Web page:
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**dude****Member**- Registered: 2010-09-11
- Posts: 7

Letbme get the triple integral worked outvso I can post an exact method.

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**bobbym****Administrator**- From: Bumpkinland
- Registered: 2009-04-12
- Posts: 93,735

Hi dude;

Okay. That's fine. I'll wait.

**In mathematics, you don't understand things. You just get used to them.**

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**Fruityloop****Member**- Registered: 2009-05-18
- Posts: 120

This is a difficult problem, but I think I have come up with the answer (hopefully).

You have a smaller cylinder intersecting a larger cylinder from the side.

Imagine that you have a 48" diameter cylinder and also a 58" diameter cylinder.

Imagine that you have a 24" diameter cylinder intersecting both.

Now, in order to find the volume of removed material all you have to do

is subtract the volume of intersection with the 48" cylinder from the

volume of intersection with the 58" cylinder. This all seems simple and

clear enough but how does one go about finding this?

Well, if you imagine the 24" cylinder intersecting the 58" cylinder you can

imagine that there will be a normal cylinder with a 'cap' on top.

The difficulty lies in finding the volume of this 'cap'.

The volume can be imagined as a rectangle moving through the 'cap'.

It's a bit hard to visualize but we need both the width and height

of the rectangle.

For the 24" cylinder looking down from above we have the relation

In this case, the x will serve as one of the sides of the rectangle.

For the 58" cylinder we have the relation

The height of the rectangle will be the part of h which is part of the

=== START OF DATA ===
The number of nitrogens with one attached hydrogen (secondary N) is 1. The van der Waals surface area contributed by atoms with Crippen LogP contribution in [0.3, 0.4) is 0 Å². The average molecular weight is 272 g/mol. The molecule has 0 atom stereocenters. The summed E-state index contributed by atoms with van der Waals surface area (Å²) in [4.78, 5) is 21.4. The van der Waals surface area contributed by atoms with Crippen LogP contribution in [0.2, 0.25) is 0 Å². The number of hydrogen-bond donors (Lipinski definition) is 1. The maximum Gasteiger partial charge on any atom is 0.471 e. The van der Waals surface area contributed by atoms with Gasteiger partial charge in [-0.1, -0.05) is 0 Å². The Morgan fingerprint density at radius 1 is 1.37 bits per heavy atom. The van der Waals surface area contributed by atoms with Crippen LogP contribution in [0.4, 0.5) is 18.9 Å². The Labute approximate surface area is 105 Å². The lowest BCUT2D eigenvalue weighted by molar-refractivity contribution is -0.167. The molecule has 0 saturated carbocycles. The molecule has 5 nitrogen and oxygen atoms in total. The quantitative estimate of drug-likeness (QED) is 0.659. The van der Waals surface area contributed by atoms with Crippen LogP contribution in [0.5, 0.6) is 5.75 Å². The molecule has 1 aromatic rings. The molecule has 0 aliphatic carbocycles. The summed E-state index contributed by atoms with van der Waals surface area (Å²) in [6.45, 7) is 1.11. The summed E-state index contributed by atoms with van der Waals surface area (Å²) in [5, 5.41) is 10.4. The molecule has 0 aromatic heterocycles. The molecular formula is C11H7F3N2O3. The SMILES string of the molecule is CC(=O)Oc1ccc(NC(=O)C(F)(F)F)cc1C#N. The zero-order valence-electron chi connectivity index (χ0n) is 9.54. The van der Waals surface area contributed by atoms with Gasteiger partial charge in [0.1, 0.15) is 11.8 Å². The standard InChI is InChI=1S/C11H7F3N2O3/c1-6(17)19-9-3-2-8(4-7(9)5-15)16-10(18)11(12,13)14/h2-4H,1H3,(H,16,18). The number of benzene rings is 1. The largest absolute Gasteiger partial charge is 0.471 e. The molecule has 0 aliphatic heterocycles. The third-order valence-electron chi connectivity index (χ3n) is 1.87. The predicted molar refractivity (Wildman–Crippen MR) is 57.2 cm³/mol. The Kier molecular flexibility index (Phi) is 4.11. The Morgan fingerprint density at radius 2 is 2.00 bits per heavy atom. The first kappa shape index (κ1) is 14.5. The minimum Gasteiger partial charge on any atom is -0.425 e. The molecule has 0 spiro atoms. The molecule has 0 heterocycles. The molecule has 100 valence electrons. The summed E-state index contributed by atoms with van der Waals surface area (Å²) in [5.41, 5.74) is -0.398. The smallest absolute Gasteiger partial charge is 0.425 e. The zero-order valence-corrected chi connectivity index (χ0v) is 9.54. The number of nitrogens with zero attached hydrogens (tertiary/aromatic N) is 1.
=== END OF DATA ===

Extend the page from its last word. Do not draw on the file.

'cap' above the cylinder which is above 26.40075756.

We need the formula for the rectangle in terms of y since we will

be integrating with respect to y, so we end up with

for the area of the rectangle.

The integral will be from 0 to 12 and will be only 1/4 of the volume.

So the volume is equal to

Can anybody here integrate this?

I don't know how to integrate this so I cheated and used a computer program.

Now this is only the 'cap' so we need to add this to the cylinder

which is

So the total volume is

Now we do the same thing with the smaller cylinder

Total volume is

So the volume of removed material is

This is close to Bobbym's estimate of

*Last edited by Fruityloop (2010-11-13 17:16:43)*

The eclipses from Algol (an eclipsing binary star) come further apart in time when the Earth is moving away from Algol and closer together in time when the Earth is moving towards Algol, thereby proving that the speed of light is variable and that Einstein's Special Theory of Relativity is wrong.

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**bobbym****Administrator**- From: Bumpkinland
- Registered: 2009-04-12
- Posts: 93,735

Hi Fruityloop;

This is close to Bobbym's estimate of 2261.946711

bobbym's estimates are doodly doo! Hope that was not too strong a wording. All that numerical analysis has rotted his brain, yesterday I caught him bounding 7 * 13. He said it was greater than 90 but less than 100.

I do not think we will have much luck with an analytical answer for that integral. You were right to use a program on it. Nice work with the volume problem above!

**In mathematics, you don't understand things. You just get used to them.**

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**dude****Member**- Registered: 2010-09-11
- Posts: 7

Fruityloop got it! That's the answer. Now workmit if your hole (24") was tapered say 1" inward all around.

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**dude****Member**- Registered: 2010-09-11
- Posts: 7

PS I had to use my Hp48GX to integrate because they were tough. I'll finish the writeup soon and post a link. I have a hand sketch to accompany.

Thatsva tough one for sure.